Voters Say K Street And Wall Street In Trouble In 2012

The big news coming out of the Pennsylvania primaries yesterday is that two of K Street's favorite Capitol Hill Democrats, Tim Holden and Jason Altmire, got upset in races where they had lots more cash than their opponents. The way these races played out should be a big lesson to Democrats who think they can take special interest cash, make pro-special interest votes, and still win elections. And with big issues like student loans, tax subsidies for Wall Street and Big Oil, and accountability for the big banks in play the rest of the year, politicians should pay attention.

Holden was an incumbent, and his only weakness was that he was forced to run in a more Democratic district than he used to have. Given that he voted with corporate special interests and Republicans a lot of the time—including on the Bush tax cuts and fracking and factory farms—that became a big problem when he faced a progressive challenger named Matt Cartwright. Holden had the support of the Democratic establishment and the monied interests, but Cartwright thumped him. One of the key ads in the race directly took on his ties to Wall Street:

The other story was even more dramatic. Republicans wanted to put Jason Altmire and Mark Critz into the same district to eliminate a Democratic seat in re-districting. But they made sure to try to give Altmire (who has actually voted with House Republicans more than he has House Democrats over the course of this term—53 percent of the time he voted with Boehner and the House majority), an easy victory, so they made the new district include far more of Altmire's old district. Between that and the money edge Altmire had, he started out way ahead in the race—23 points up in one poll I saw.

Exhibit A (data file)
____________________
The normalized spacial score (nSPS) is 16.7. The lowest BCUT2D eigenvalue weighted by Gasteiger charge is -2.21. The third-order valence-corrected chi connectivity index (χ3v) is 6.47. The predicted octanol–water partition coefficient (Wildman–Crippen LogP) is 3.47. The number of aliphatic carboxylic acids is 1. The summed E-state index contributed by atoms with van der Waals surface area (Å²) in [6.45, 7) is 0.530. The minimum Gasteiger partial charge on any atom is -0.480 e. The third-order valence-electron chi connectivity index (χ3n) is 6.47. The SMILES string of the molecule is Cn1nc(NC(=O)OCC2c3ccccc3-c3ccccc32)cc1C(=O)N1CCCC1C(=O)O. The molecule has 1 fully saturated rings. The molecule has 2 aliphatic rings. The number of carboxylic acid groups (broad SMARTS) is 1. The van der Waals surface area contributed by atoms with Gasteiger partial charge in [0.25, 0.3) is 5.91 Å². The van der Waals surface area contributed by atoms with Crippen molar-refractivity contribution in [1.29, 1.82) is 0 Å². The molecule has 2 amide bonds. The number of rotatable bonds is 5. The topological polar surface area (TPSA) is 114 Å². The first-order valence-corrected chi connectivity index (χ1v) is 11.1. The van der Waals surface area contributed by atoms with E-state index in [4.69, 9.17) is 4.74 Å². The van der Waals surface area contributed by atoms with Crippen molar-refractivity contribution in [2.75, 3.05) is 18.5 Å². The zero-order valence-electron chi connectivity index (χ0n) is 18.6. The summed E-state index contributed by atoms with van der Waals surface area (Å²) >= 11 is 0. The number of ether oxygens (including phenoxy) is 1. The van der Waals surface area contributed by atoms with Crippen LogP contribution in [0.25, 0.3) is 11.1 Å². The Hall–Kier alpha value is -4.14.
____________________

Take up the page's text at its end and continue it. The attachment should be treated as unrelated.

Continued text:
But Critz came on strong and won the race with help from the Steelworkers, other unions, and a broad progressive coalition upset with Altmire over many bad votes, including health care reform. Given that I had actually helped Altmire win his seat the first time he ran with an Independent Expenditure campaign because I had thought he would be more of a progressive, and given that sources had told me that he directly lied to Speaker Pelosi on voting for health care reform, I had strong personal hopes that this race would turn out the way it did.

We are entering a dramatic election year. Mr. Wall Street One Percent himself, Mitt Romney, is the Republican nominee for President. Their party's platform is the Ryan budget and the most radical redistribution of wealth toward the wealthy and away from things the middle class and poor depend on in American history. Wealthy special interests are strangling our system of government and making it dysfunctional. We need Democrats who are willing to stand up to K Street, Wall Street, and big business special interests, so that this election becomes a clear contrast over who will take the big boys on. Pennsylvania's primary results are a great symbol that that is happening.


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